Apple’s AirDrop Vulnerable to Leak Personal Information Easily Attained by Any Nearby Hackers

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A vulnerability in Apple’s AirDrop file transfer system may result in contact information such as email addresses and phone numbers being easily attained by hackers, experts warn.
The Apple logo is seen on a window of the company's store on February 14, 2021. Apple is yet to acknowledge its recently exposed AirDrop vulnerabilities. (Image: MLADEN ANTONOV/AFP via Getty Images)

A vulnerability in Apple’s AirDrop file transfer system may result in contact information such as email addresses and phone numbers being easily attained by hackers, experts warn. 

Academics from the Technical University of Darmstadt in Germany exposed the problem, which centers around the cryptographic hash functions that obscure personal information during the discovery process when initiating an AirDrop. In an article titled PrivateDrop: Practical Privacy-Preserving Authentication for Apple AirDrop, an attacker needs only to decrypt the hashes to simply utilize what is called a brute force attack.

“We discovered two severe privacy vulnerabilities in the underlying authentication protocol. In particular, the flaws allow an adversary to learn contact identifiers (i.e., phone numbers and email addresses) of nearby AirDrop senders and receivers…The flaws originate from the exchange of hash values of such contact identifiers during the discovery process, which can be easily reversed using brute-force or dictionary attacks,” the Abstract explained.

AirDrop typically verifies if both the sender and receiver are in one another’s contact lists before displaying on the other person’s device during the authentication process. However, If you have your receive settings to “Everyone,” researchers say you are particularly vulnerable. Even if you have your receive settings to “Receiving Off” or “Contacts Only,” they say you are still vulnerable while your AirDrop app is looking for other devices to connect to.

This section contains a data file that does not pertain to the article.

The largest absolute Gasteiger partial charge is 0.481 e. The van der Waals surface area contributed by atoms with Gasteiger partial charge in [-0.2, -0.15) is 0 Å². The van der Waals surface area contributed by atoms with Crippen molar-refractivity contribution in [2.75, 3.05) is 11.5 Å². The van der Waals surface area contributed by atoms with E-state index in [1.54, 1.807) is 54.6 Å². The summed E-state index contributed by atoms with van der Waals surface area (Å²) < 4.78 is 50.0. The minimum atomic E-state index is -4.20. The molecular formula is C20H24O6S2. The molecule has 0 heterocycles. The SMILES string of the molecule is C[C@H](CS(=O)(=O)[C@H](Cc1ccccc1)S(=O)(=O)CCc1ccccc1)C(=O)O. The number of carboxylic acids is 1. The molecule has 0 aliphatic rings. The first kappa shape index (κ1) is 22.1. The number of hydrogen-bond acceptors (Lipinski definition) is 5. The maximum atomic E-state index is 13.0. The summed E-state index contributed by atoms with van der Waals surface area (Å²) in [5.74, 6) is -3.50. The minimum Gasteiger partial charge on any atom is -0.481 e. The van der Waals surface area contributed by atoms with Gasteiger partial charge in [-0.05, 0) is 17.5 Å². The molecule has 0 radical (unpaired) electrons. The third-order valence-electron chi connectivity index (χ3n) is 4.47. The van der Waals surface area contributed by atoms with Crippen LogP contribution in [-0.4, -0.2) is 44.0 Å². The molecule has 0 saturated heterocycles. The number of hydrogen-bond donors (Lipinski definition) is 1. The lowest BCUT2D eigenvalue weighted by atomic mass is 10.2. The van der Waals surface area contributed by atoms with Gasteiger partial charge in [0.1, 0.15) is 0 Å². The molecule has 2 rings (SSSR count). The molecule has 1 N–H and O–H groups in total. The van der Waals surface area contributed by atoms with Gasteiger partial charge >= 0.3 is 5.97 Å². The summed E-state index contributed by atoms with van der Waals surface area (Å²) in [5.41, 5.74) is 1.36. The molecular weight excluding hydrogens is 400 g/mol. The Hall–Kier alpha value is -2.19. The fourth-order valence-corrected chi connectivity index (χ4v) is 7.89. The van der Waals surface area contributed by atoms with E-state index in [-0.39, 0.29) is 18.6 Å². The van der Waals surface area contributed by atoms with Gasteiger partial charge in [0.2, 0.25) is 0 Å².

Apple’s airdrop file transfer system an easy target

The analysts say a hacker may only need to be in range of a target with a Wi-Fi capable device and know how to decrypt information using brute force techniques to attain data from Apple devices without their users’ consent.

“Recovering the preimage of a hashed phone number can be achieved using brute force because the phone number space is relatively small. For example, a U.S. phone number contains an area code followed by 7 digits. Given this small search space, it is feasible to check all possible phone numbers on a PC within seconds,” the researchers explained. 

“Recovering the preimage of a hashed email address is less trivial but possible via dictionary attacks that check common email formats such as [email protected]{ gmail.com,yahoo.com,…}. Alternatively, an attacker could generate an email lookup table from data breaches or use an online lookup service for hashed email addresses.”

The researchers said that they first informed Apple of the vulnerabilities back in May 2019. In October, they announced developing a solution with a program called PrivateDrop, which uses “optimized cryptographic private set intersection protocols that can securely perform the contact discovery process between two users without exchanging vulnerable hash values.” 

However, Apple has yet to either acknowledge their research and solution or inform the public that they are working on their own solution.

Analysts say a hacker may only need to be in range of a target with a Wi-Fi capable device and know how to decrypt information. Image:.wikimedia/CC0.4.0

AirDrop has been used on iPhone, iPad, and other Mac systems since 2011. There are currently more than 1.5 billion users worldwide that have devices with AirDrop. 

Another recently exposed flaw with Apple’s Find My feature that uses Bluetooth location tracking was also found to have vulnerabilities, easily leaking a person’s location history. The FindMy holes were disclosed to Apple in July 2020, and they have since partly addressed the issues, according to Hacker News.